Robb talks on the page and in person about travelling on the No127 bus between Newcastleton and Dumfries.  “People on the bus were frightened as the referendum drew near because they knew it was an absurdity. To them and to us it seemed like something that wasn’t actually real, but something that was going to be put there by governments and something that hadn’t been there.

“It wasn’t as though there was some venerable ancient reality that was going to be restored and we would come back to some earlier state. It was a modern political imposition and that’s what the border seems here.

“It’s something that is masquerading as history which isn’t history at all. It’s an untruth. It’s history used to obtain an advantage of some kind.”

Well, yes, although political change doesn’t necessarily need a historical imprimatur (can you tell I voted yes?) And as for historical untruths, there are a lot of them flying around right now, aren’t there? We meet only days after Jacob Rees-Mogg had suggested that accepting EU demands on Brexit would be the first time since 1066 that laws had been “imposed on us by a foreign power without having a say over it ourselves”.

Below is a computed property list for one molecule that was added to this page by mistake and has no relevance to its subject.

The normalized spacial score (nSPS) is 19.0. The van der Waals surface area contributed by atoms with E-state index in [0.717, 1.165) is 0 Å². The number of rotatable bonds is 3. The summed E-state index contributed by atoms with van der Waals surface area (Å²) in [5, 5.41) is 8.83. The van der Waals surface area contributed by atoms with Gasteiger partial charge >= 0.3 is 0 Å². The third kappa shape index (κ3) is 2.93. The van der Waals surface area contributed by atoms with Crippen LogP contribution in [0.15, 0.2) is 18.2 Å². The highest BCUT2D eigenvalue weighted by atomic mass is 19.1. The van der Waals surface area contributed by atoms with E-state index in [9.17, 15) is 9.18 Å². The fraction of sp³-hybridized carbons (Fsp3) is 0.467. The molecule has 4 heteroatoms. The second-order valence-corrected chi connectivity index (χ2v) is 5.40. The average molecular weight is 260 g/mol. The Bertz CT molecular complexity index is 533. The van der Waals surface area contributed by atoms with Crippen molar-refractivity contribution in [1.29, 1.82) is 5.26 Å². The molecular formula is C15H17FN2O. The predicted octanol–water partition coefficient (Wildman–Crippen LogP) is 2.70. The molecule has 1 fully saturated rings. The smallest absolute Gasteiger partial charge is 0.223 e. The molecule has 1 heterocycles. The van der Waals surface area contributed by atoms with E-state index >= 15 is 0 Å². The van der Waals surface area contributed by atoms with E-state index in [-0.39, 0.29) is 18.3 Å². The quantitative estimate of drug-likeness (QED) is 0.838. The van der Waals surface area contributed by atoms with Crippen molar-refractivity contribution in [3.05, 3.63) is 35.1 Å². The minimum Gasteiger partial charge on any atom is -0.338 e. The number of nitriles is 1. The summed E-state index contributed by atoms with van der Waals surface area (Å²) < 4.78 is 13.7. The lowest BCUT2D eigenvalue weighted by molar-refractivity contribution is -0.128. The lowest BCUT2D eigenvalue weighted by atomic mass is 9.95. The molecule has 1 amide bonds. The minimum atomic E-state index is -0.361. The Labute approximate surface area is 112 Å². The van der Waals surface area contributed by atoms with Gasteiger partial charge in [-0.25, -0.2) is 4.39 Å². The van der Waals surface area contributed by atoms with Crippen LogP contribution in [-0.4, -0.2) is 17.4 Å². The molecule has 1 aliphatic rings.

Which rather begs the question: who is the “us” in that statement?

The fact is, history is constantly being weaponised in politics. “Exactly,” agrees Robb. “It’s a projection of personal fantasies given the stamp of authority that is supposed to be provided by history.”

Leading up to the independence referendum, he recalls hearing an academic Scottish historian saying that reports of cross-border marriages were exaggerated in the Middle Ages.

“It’s in the bloody records in black and white,” Robb says in exasperation. “She was introducing retrospective demarcation between the two countries that didn’t exist.”

Cross-border marriages could be punishable by death up to the year 1600 and maybe beyond, he says. “And yet they married. As people will.”

As people still do, of course. The border is a line on the map, an idea in our heads, a stone’s throw through the air. Who knows if and when that might change?

Driving back to Glasgow, the M74 is blocked. Sometimes it’s just weather that divides us.

The Debatable Land is published by Picador, priced £20. Graham Robb is appearing at Aye Write on March 18. Visit for details